What if securities lending just wasn’t all that risky?
On Tuesday, my colleague Spencer Bogart wrote a blog claiming that securities lending comes with a lot of risk but little return.
The blog essentially claims that it’s unfair for the end investor to take on all the risks of securities lending without benefiting from all of the reward. But it misses a very key point: Securities lending is simply not that risky.
First of all, it’s not just anyone who can borrow securities from these ETFs—they have to be creditworthy. Also, each fund can terminate the loan at any time and get the securities back if necessary.
Further, the securities lent out are collateralized at 102 percent of their value or more—iShares requires 102 percent for U.S. securities or 105 percent for international. That means if the borrower defaults or doesn’t give the securities back, the issuer gets to keep that collateral.
Additionally, if the value of the securities goes up, the value of the collateral required rises as well, such that the issuer always has at least 100 percent of the value of the lent securities in collateral.
While Spencer highlighted the fact that the funds then invest that collateral cash in securities that could potentially lose money, he didn’t highlight the fact that the funds invest collateral in short-term instruments—money market funds—which are simply not risky.
Additionally, the benefit of hiring professionals to manage your securities-lending program is that there are professionals overseeing the whole process and making sure collateral isn’t being invested improperly.
If the minimal risk level weren’t enough, the rewards can be greater than you think—especially for issuers that dedicate significant resources to their securities-lending programs.
Let’s look at the iShares Russell 2000 Index Fund (NYSEArca: IWM), which earned over $31 million in securities-lending revenues after fees in the year ended Aug. 31, 2012. Based on its $15 billion in assets on Aug. 31, that means investors earned 21 basis points in returns, taking IWM’s effective expense ratio of 23 basis points almost down to zero.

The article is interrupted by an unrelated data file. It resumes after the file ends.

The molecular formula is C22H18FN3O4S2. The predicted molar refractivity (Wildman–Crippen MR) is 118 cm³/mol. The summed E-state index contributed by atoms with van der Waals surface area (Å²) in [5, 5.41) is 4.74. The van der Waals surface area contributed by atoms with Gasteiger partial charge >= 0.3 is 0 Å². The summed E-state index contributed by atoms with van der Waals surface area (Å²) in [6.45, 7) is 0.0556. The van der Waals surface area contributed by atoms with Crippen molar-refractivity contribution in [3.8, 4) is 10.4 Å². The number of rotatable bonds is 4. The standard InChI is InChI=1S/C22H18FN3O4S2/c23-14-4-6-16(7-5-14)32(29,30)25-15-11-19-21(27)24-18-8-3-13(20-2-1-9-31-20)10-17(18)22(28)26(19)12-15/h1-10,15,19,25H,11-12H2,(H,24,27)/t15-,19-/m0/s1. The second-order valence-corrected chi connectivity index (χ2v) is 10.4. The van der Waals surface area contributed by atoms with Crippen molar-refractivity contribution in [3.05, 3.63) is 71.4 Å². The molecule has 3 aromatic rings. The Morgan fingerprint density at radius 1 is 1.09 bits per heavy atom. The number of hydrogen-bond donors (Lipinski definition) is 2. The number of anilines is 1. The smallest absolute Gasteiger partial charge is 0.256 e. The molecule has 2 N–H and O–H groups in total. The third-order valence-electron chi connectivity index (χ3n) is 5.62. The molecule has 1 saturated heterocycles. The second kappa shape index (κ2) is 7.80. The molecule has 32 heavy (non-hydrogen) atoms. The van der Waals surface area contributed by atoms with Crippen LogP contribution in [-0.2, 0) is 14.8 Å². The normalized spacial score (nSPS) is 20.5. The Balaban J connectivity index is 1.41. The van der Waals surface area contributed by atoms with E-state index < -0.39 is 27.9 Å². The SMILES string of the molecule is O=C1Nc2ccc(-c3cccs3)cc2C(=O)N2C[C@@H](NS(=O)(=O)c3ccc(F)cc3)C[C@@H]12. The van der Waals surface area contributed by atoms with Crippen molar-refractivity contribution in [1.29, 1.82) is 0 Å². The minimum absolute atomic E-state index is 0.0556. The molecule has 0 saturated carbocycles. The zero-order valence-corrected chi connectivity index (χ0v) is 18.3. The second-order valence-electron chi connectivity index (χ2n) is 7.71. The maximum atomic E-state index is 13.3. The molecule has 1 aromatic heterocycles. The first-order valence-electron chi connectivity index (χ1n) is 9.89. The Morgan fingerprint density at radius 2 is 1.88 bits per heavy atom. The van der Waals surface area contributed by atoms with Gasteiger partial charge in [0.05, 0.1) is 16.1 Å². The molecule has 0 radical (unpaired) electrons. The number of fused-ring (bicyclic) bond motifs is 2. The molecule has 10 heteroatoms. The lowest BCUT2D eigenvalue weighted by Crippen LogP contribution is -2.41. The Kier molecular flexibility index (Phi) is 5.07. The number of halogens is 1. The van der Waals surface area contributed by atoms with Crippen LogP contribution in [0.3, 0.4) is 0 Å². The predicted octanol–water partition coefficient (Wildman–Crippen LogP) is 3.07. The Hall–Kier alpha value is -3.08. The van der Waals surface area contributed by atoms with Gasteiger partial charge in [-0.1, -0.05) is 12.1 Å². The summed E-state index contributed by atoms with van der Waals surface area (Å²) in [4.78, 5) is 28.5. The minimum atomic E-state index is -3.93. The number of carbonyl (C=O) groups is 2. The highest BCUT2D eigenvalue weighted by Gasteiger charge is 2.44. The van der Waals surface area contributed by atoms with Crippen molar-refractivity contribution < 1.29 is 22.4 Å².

In fact, if you look at IWM’s returns against those of its underlying index from today’s vantage point, it has actually tended to beat its underlying index, meaning that you’re essentially getting access to U.S. small-caps almost for free.
Now, we can complain that iShares takes a cut of that revenue as a compliment for work well done, or we can compare that to an issuer and fund that selflessly passes all revenues through to the end investor. The Vanguard Russell 2000 ETF (NYSEArca: VTWO) earned $87,000 in securities-lending revenue in the year ended Aug. 31, 2012. Based on its $148.9 million in assets on that date, that’s about 6 bps of revenue—less than a third of IWM’s 21 bps—for the investor.
In reality, that number is actually even lower, since VTWO is only a share class of Vanguard’s Russell 2000 Index Fund—it makes up about 42 percent of the total assets of the entire group of share classes. Assuming the different share classes share in the securities-lending revenue proportionally, that means VTWO holders actually only earned a 2.5 bp benefit from the fund’s securities-lending activities.
I don’t know about you, but I’d take an additional 18.5 bps of yield for a minimal amount of risk any day.
And honestly—it’s not necessarily malicious for an issuer to keep a higher percentage of securities-lending revenues.
Good work merits higher pay, and I’d certainly say manufacturing an additional 21 bps of yield qualifies as good work.
At the time this article was written, the author held no positions in the securities mentioned. Contact Carolyn Hill at firstname.lastname@example.org.